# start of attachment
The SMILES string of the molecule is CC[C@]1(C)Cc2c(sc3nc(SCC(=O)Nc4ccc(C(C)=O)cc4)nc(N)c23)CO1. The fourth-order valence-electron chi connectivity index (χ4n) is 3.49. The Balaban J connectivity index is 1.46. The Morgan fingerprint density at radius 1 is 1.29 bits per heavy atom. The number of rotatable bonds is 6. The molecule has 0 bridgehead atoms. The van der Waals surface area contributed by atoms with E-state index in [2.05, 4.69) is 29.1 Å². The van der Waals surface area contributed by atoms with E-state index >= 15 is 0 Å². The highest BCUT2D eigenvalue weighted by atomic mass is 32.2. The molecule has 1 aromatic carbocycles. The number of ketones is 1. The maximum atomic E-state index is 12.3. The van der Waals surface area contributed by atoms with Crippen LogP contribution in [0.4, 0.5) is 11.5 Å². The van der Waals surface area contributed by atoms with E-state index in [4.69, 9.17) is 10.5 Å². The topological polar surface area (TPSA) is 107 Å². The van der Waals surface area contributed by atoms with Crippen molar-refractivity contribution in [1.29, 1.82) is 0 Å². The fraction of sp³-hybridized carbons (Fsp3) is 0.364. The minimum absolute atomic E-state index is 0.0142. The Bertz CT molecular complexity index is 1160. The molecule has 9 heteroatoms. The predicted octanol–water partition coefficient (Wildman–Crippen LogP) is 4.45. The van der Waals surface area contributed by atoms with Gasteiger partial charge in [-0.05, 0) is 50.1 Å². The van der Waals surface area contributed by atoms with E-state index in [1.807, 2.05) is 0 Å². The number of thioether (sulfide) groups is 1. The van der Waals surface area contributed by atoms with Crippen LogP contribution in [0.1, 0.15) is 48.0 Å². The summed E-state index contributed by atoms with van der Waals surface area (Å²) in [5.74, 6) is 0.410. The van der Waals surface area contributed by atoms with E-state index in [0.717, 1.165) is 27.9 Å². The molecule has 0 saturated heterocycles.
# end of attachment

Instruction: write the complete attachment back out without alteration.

The SMILES string of the molecule is CC[C@]1(C)Cc2c(sc3nc(SCC(=O)Nc4ccc(C(C)=O)cc4)nc(N)c23)CO1. The fourth-order valence-electron chi connectivity index (χ4n) is 3.49. The Balaban J connectivity index is 1.46. The Morgan fingerprint density at radius 1 is 1.29 bits per heavy atom. The number of rotatable bonds is 6. The molecule has 0 bridgehead atoms. The van der Waals surface area contributed by atoms with E-state index in [2.05, 4.69) is 29.1 Å². The van der Waals surface area contributed by atoms with E-state index >= 15 is 0 Å². The highest BCUT2D eigenvalue weighted by atomic mass is 32.2. The molecule has 1 aromatic carbocycles. The number of ketones is 1. The maximum atomic E-state index is 12.3. The van der Waals surface area contributed by atoms with Crippen LogP contribution in [0.4, 0.5) is 11.5 Å². The van der Waals surface area contributed by atoms with E-state index in [4.69, 9.17) is 10.5 Å². The topological polar surface area (TPSA) is 107 Å². The van der Waals surface area contributed by atoms with Crippen molar-refractivity contribution in [1.29, 1.82) is 0 Å². The fraction of sp³-hybridized carbons (Fsp3) is 0.364. The minimum absolute atomic E-state index is 0.0142. The Bertz CT molecular complexity index is 1160. The molecule has 9 heteroatoms. The predicted octanol–water partition coefficient (Wildman–Crippen LogP) is 4.45. The van der Waals surface area contributed by atoms with Gasteiger partial charge in [-0.05, 0) is 50.1 Å². The van der Waals surface area contributed by atoms with E-state index in [1.807, 2.05) is 0 Å². The number of thioether (sulfide) groups is 1. The van der Waals surface area contributed by atoms with Crippen LogP contribution in [0.1, 0.15) is 48.0 Å². The summed E-state index contributed by atoms with van der Waals surface area (Å²) in [5.74, 6) is 0.410. The van der Waals surface area contributed by atoms with E-state index in [0.717, 1.165) is 27.9 Å². The molecule has 0 saturated heterocycles.